Facile Surfactant-Assisted Synthesis of BiVO4 Nanoparticles for Solar Water Splitting
Laura Montañés a, Camilo A. Mesa a, Ana Gutiérrez-Blanco a, Christian Robles a, Beatriz Julián-López a, Sixto Giménez a
a Institute of Advanced Materials (INAM), Universitat Jaume I (UJI), Avenida de Vicent Sos Baynat s/n, Castelló de la Plana, Spain
Proceedings of nanoGe Fall Meeting 2021 (NFM21)
#SolCat21. (Photo-)Electrocatalysis: From the Atomistic to System Scale
Online, Spain, 2021 October 18th - 22nd
Organizers: Karen Chan, Sophia Haussener and Brian Seger
Poster, Laura Montañés, 271
Publication date: 23rd September 2021
ePoster: 

The capture of solar energy and its direct conversion into chemical energy using artificial photosystems is one of the most promising routes to provide the global demand for energy in a sustainable way. Among the different existing approaches, the photoelectrochemical energy conversion (PEC) has attracted considerable interest for solar energy storage through the formation of chemical bonds in form of dihydrogen molecules or carbon-based fuels. [1] These systems are normally based on semiconductors that absorb solar energy, that is, photoanodes (photooxidation reaction) and photocathodes (photoreduction reaction), coupled to catalyst and connected by an aqueous electrolyte. However, the main challenge lies in the lack of efficient, inexpensive, stable and scalable semiconductors, particularly in the photoanode, where the oxygen evolution reaction (OER) takes place.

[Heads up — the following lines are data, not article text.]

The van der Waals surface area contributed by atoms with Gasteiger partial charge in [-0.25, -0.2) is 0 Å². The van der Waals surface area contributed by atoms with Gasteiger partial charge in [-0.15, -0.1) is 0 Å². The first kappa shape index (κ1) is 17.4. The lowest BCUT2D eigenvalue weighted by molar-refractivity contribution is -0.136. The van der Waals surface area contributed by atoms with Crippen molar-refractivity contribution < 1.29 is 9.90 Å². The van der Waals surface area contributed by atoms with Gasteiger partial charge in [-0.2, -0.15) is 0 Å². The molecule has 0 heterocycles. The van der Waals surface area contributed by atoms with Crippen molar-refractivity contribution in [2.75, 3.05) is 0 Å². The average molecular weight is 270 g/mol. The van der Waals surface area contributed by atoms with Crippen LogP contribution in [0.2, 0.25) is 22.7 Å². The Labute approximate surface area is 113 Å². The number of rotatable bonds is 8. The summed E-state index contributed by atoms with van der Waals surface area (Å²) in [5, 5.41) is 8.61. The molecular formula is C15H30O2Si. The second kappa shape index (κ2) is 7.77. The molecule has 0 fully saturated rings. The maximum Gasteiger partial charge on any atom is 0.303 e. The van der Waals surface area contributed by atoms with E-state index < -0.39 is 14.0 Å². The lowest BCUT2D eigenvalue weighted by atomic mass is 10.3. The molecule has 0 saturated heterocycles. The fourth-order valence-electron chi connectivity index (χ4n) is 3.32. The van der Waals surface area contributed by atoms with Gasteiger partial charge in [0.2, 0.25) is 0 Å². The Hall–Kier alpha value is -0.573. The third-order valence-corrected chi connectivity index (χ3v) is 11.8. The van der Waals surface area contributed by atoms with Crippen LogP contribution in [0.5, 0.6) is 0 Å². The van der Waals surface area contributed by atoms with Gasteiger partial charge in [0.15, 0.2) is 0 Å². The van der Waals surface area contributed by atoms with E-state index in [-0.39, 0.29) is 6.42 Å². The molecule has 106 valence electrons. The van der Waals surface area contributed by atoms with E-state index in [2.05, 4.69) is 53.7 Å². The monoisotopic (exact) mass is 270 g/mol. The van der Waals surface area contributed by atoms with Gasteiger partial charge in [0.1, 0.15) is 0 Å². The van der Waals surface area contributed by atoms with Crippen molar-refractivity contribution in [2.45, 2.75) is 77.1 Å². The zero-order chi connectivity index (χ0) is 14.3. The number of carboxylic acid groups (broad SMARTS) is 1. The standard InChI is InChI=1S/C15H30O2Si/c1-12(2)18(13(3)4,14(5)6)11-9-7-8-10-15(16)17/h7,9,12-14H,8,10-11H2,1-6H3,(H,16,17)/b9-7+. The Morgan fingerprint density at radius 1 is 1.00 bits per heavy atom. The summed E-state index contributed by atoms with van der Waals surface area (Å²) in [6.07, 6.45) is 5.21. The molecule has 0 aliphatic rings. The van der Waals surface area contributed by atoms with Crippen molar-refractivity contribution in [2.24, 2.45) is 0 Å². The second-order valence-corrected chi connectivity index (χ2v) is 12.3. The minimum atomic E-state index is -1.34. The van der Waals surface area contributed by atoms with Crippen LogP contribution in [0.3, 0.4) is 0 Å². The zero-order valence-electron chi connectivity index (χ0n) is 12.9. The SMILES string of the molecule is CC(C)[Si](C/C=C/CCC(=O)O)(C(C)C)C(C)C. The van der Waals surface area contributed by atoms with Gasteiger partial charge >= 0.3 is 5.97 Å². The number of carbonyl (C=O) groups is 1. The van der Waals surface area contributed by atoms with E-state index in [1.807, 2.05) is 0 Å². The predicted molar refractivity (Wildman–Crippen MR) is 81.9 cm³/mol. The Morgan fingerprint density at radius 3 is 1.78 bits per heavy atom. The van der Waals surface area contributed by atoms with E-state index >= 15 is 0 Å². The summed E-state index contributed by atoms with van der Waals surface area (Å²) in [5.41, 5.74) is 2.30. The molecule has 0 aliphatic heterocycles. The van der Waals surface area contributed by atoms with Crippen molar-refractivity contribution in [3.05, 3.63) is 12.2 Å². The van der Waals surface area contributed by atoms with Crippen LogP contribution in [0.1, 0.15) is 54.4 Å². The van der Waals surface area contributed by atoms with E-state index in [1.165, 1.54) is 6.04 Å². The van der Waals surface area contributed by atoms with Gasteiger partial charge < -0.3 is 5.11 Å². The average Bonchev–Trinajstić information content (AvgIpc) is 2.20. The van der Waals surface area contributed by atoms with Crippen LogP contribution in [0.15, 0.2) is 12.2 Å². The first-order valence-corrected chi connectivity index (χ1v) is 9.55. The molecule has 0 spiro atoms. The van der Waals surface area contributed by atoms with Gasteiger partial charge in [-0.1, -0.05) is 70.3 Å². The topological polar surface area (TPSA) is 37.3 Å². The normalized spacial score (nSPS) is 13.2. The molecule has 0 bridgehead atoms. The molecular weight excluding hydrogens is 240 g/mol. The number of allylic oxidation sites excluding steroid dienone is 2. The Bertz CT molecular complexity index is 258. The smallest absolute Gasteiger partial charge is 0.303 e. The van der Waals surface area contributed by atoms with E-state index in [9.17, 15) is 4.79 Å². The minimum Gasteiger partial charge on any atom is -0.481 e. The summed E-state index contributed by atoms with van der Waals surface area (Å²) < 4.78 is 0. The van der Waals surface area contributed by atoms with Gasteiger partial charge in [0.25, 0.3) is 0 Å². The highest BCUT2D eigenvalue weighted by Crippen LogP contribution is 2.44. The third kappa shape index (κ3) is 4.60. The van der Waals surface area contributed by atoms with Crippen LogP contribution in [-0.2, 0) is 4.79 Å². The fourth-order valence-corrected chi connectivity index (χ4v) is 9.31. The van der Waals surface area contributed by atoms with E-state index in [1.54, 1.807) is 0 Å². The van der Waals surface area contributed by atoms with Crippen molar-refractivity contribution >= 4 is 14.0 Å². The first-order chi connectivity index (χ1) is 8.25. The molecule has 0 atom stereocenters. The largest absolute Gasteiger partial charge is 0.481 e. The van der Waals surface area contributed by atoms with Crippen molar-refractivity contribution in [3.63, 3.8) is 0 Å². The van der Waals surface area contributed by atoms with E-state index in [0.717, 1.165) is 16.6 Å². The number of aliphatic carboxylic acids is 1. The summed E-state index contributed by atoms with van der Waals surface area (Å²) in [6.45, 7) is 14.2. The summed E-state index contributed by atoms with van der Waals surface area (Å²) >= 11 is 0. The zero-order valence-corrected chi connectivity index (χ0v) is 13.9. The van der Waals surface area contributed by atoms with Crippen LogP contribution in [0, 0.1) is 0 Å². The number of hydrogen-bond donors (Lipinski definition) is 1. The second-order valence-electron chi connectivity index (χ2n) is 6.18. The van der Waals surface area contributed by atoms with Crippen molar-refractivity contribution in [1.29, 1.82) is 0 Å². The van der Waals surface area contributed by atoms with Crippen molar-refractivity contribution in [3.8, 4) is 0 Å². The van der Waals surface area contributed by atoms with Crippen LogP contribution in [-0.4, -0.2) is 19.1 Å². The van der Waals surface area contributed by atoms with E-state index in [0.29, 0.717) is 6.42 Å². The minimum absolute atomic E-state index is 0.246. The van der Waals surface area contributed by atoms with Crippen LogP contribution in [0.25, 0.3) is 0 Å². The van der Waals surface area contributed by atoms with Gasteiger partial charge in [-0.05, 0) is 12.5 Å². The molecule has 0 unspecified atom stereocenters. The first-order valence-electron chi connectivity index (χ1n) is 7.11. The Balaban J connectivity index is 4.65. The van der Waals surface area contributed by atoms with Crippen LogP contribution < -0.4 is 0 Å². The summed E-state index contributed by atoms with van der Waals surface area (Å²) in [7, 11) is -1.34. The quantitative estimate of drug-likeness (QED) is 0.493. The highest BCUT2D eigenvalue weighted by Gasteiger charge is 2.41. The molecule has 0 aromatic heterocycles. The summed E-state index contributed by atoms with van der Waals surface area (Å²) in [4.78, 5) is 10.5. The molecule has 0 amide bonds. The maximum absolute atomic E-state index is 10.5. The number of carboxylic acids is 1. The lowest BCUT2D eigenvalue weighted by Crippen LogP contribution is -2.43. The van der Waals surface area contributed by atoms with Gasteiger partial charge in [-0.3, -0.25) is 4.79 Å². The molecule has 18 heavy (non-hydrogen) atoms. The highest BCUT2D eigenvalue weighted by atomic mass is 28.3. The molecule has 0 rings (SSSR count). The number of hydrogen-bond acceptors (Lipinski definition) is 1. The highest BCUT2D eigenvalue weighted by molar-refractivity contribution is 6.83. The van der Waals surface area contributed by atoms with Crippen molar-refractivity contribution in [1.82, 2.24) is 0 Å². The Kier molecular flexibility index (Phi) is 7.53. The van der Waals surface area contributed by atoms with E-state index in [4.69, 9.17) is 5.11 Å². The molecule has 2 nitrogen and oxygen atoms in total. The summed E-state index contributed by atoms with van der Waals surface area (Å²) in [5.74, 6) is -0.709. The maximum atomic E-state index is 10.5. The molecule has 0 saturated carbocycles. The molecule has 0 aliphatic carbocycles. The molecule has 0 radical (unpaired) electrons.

Metal oxides are the most studied as photoanodes since they have a valence band with a thermodynamically favourable energy for the OER. Numerous types of semiconductors have been tested, such as titanium dioxide (TiO2), hematite (α-Fe2O3), bismuth vanadate (BiVO4) and tungsten trioxide (WO3) among others. [2] Bismuth vanadate (BiVO4), has attracted attention in the last two decades as one of the most robust, efficient, and inexpensive photoanode for water electrolysis. BiVO4 is characterized by having a bandgap of 2.4 eV, allowing it to absorb a greater amount of solar energy compared to the previously mentioned oxides. [3]

In this poster, I will present a novel synthesis to obtain bismuth vanadate nanoparticles using a surfactant as distribution agent and to control the size. This synthesis offers the advantage of being carried out at low temperature, in an aqueous medium and using inexpensive precursors. These nanoparticles provide a high surface area in addition to multiple photoelectrodes designs to obtain efficient devices.

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